The Prime Minister promised child sexual abuse survivors a national redress scheme, but no state governments, churches or other institutions have signed on.
South Australia has already ruled out joining the scheme, and others, like West Australia, sound less than enthusiastic.
Sexual abuse survivor Caroline Carol chairs the Alliance of Forgotten Australians — former wards of the state who suffered sexual and other forms of abuse — and hopes the scheme will go ahead.
“We pray that it does, we’re hopeful but we’ve been let down so many times,” she said.
Ms Carol said she had spoken to both Malcolm Turnbull and Bill Shorten.
“The Prime Minister assured me that the states would come on board, and I hope that he meant the churches as well,” she said.
“He said the states, though … I hope the Prime Minister is true to his word.”
At this stage, not a single state has signed on.
Social Services Minister Christian Porter said he hoped that would change, now the commission had handed down its final report.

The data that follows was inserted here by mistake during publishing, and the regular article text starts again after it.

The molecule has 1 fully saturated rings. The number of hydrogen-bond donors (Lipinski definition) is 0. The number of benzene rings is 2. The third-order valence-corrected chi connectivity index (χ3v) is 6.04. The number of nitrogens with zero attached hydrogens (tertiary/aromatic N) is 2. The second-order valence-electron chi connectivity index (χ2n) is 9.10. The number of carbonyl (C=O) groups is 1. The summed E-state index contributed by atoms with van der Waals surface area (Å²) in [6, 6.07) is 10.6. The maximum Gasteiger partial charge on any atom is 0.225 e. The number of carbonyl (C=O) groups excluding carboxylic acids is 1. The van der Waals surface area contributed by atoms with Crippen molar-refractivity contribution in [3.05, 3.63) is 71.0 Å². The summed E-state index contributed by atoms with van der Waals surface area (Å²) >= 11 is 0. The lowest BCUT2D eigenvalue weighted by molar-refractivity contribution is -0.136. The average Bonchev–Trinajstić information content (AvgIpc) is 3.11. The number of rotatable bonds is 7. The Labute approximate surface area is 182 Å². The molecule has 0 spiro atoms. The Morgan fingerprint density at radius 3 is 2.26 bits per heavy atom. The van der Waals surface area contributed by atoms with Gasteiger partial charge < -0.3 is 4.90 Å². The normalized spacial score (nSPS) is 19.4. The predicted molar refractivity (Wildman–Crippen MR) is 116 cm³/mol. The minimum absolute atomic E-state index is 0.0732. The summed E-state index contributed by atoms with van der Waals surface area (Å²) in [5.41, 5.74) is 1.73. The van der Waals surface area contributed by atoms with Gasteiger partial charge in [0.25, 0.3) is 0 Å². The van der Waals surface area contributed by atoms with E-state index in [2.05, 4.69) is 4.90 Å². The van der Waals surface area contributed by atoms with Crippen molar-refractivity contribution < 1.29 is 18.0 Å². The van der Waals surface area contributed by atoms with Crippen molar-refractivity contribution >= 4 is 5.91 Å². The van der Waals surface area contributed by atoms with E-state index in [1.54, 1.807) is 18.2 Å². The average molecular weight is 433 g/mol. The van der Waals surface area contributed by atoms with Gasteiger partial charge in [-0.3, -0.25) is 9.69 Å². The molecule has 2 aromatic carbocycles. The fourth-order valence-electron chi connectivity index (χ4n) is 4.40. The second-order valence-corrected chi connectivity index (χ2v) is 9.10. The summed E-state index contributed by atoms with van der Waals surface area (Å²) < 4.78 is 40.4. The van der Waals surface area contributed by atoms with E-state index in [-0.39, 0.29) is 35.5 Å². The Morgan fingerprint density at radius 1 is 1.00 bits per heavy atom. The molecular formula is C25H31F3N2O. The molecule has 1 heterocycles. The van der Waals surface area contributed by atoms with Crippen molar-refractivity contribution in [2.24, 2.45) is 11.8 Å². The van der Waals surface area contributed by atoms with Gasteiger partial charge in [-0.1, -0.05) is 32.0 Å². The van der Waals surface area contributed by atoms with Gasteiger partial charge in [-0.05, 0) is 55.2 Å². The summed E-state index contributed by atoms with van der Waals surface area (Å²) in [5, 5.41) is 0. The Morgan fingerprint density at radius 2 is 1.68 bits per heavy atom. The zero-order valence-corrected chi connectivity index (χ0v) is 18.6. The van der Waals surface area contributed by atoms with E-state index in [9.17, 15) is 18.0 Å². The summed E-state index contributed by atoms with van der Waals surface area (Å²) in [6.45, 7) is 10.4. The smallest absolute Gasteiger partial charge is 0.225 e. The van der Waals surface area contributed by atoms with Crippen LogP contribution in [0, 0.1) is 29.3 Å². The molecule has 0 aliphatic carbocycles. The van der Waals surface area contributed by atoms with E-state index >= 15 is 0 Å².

“I would expect most state attorneys-general and ministers responsible, today or over the next several days, will be giving you in the media some kind of indication,” he said.
Larger states like New South Wales are expected to be among the first to sign up. But for now, it is baulking at opting in.
Instead, State Attorney-General Mark Speakman will establish a taskforce to look at all of the royal commission’s 490 recommendations.
“We’ve had very co-operative and constructive engagement with the Commonwealth and all the states and territories on a national redress scheme, and we’re hoping we can reach a landing point in the near future,” he said.
Western Australia, Tasmania and Queensland have yet to make any definitive statements about their attitude towards the scheme.
South Australia’s Labor Government has already ruled out joining the scheme, arguing it has already established its own redress scheme — one Ms Carol said was inadequate.
“A lot of people didn’t know about it, it was poorly funded,” she said.
Labor’s federal spokeswoman for families, Jenny Macklin, said all premiers had a responsibility to the survivors.
“Labor has already made a commitment that in government we would make sure that a national redress scheme is implemented,” she said.
“I think it’s our collective responsibility to make sure that all states sign up.”